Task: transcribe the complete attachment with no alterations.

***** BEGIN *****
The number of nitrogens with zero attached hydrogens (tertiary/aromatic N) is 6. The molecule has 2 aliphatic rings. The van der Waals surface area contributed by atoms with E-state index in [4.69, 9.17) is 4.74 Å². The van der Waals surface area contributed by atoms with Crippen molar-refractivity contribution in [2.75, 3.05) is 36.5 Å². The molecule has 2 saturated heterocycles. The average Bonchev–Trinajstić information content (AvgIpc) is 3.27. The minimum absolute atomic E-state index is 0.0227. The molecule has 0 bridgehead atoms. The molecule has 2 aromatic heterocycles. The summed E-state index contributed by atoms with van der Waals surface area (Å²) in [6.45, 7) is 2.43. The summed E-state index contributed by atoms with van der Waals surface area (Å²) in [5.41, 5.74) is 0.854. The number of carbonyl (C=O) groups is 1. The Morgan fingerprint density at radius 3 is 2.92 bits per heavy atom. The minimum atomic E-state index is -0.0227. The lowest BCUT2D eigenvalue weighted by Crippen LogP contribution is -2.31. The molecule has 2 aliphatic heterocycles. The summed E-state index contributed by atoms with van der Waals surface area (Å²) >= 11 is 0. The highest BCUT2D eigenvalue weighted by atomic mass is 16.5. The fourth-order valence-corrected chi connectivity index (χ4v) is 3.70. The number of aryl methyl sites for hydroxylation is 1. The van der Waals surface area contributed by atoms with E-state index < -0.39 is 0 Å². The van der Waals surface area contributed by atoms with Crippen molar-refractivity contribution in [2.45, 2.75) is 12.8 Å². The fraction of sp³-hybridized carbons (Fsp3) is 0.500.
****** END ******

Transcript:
The number of nitrogens with zero attached hydrogens (tertiary/aromatic N) is 6. The molecule has 2 aliphatic rings. The van der Waals surface area contributed by atoms with E-state index in [4.69, 9.17) is 4.74 Å². The van der Waals surface area contributed by atoms with Crippen molar-refractivity contribution in [2.75, 3.05) is 36.5 Å². The molecule has 2 saturated heterocycles. The average Bonchev–Trinajstić information content (AvgIpc) is 3.27. The minimum absolute atomic E-state index is 0.0227. The molecule has 0 bridgehead atoms. The molecule has 2 aromatic heterocycles. The summed E-state index contributed by atoms with van der Waals surface area (Å²) in [6.45, 7) is 2.43. The summed E-state index contributed by atoms with van der Waals surface area (Å²) in [5.41, 5.74) is 0.854. The number of carbonyl (C=O) groups is 1. The Morgan fingerprint density at radius 3 is 2.92 bits per heavy atom. The minimum atomic E-state index is -0.0227. The lowest BCUT2D eigenvalue weighted by Crippen LogP contribution is -2.31. The molecule has 2 aliphatic heterocycles. The summed E-state index contributed by atoms with van der Waals surface area (Å²) >= 11 is 0. The highest BCUT2D eigenvalue weighted by atomic mass is 16.5. The fourth-order valence-corrected chi connectivity index (χ4v) is 3.70. The number of aryl methyl sites for hydroxylation is 1. The van der Waals surface area contributed by atoms with E-state index < -0.39 is 0 Å². The van der Waals surface area contributed by atoms with Crippen molar-refractivity contribution in [2.45, 2.75) is 12.8 Å². The fraction of sp³-hybridized carbons (Fsp3) is 0.500.